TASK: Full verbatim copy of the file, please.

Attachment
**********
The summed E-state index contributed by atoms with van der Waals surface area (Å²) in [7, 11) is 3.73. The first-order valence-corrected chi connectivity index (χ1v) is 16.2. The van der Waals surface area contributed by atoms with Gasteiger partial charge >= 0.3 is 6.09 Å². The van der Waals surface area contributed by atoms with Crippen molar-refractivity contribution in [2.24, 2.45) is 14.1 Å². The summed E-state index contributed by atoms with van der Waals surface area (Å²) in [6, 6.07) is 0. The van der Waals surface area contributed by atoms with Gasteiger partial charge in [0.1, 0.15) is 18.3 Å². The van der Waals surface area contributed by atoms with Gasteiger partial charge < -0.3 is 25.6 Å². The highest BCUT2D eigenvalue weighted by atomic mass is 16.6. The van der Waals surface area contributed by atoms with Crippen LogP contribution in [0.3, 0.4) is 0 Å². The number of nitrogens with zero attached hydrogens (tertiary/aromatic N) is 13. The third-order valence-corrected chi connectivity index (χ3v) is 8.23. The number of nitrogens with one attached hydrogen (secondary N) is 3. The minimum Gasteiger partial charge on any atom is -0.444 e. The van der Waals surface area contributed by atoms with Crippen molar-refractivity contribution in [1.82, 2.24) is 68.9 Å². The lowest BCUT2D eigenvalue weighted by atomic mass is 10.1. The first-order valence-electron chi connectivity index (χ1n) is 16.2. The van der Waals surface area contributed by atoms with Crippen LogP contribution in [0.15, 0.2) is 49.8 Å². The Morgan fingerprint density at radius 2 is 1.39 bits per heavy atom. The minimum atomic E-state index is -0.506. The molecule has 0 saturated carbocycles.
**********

The summed E-state index contributed by atoms with van der Waals surface area (Å²) in [7, 11) is 3.73. The first-order valence-corrected chi connectivity index (χ1v) is 16.2. The van der Waals surface area contributed by atoms with Gasteiger partial charge >= 0.3 is 6.09 Å². The van der Waals surface area contributed by atoms with Crippen molar-refractivity contribution in [2.24, 2.45) is 14.1 Å². The summed E-state index contributed by atoms with van der Waals surface area (Å²) in [6, 6.07) is 0. The van der Waals surface area contributed by atoms with Gasteiger partial charge in [0.1, 0.15) is 18.3 Å². The van der Waals surface area contributed by atoms with Gasteiger partial charge < -0.3 is 25.6 Å². The highest BCUT2D eigenvalue weighted by atomic mass is 16.6. The van der Waals surface area contributed by atoms with Crippen LogP contribution in [0.3, 0.4) is 0 Å². The number of nitrogens with zero attached hydrogens (tertiary/aromatic N) is 13. The third-order valence-corrected chi connectivity index (χ3v) is 8.23. The number of nitrogens with one attached hydrogen (secondary N) is 3. The minimum Gasteiger partial charge on any atom is -0.444 e. The van der Waals surface area contributed by atoms with Crippen molar-refractivity contribution in [1.82, 2.24) is 68.9 Å². The lowest BCUT2D eigenvalue weighted by atomic mass is 10.1. The first-order valence-electron chi connectivity index (χ1n) is 16.2. The van der Waals surface area contributed by atoms with Crippen LogP contribution in [0.15, 0.2) is 49.8 Å². The Morgan fingerprint density at radius 2 is 1.39 bits per heavy atom. The minimum atomic E-state index is -0.506. The molecule has 0 saturated carbocycles.